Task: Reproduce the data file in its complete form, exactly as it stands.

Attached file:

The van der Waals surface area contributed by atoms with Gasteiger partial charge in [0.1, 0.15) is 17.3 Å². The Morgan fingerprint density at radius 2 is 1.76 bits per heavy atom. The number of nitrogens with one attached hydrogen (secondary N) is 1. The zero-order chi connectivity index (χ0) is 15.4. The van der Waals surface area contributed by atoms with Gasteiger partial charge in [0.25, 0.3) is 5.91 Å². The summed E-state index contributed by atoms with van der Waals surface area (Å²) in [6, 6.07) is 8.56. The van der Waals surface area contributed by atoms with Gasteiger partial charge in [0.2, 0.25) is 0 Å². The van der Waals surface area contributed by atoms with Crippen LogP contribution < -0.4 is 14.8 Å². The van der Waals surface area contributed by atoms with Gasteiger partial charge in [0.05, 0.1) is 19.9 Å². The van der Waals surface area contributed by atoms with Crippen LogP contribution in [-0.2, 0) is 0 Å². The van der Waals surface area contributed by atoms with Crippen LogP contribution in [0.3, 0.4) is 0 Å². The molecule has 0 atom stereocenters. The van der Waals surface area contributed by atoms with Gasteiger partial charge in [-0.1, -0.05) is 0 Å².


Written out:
The van der Waals surface area contributed by atoms with Gasteiger partial charge in [0.1, 0.15) is 17.3 Å². The Morgan fingerprint density at radius 2 is 1.76 bits per heavy atom. The number of nitrogens with one attached hydrogen (secondary N) is 1. The zero-order chi connectivity index (χ0) is 15.4. The van der Waals surface area contributed by atoms with Gasteiger partial charge in [0.25, 0.3) is 5.91 Å². The summed E-state index contributed by atoms with van der Waals surface area (Å²) in [6, 6.07) is 8.56. The van der Waals surface area contributed by atoms with Gasteiger partial charge in [0.2, 0.25) is 0 Å². The van der Waals surface area contributed by atoms with Crippen LogP contribution < -0.4 is 14.8 Å². The van der Waals surface area contributed by atoms with Gasteiger partial charge in [0.05, 0.1) is 19.9 Å². The van der Waals surface area contributed by atoms with Crippen LogP contribution in [-0.2, 0) is 0 Å². The van der Waals surface area contributed by atoms with Crippen LogP contribution in [0.3, 0.4) is 0 Å². The molecule has 0 atom stereocenters. The van der Waals surface area contributed by atoms with Gasteiger partial charge in [-0.1, -0.05) is 0 Å².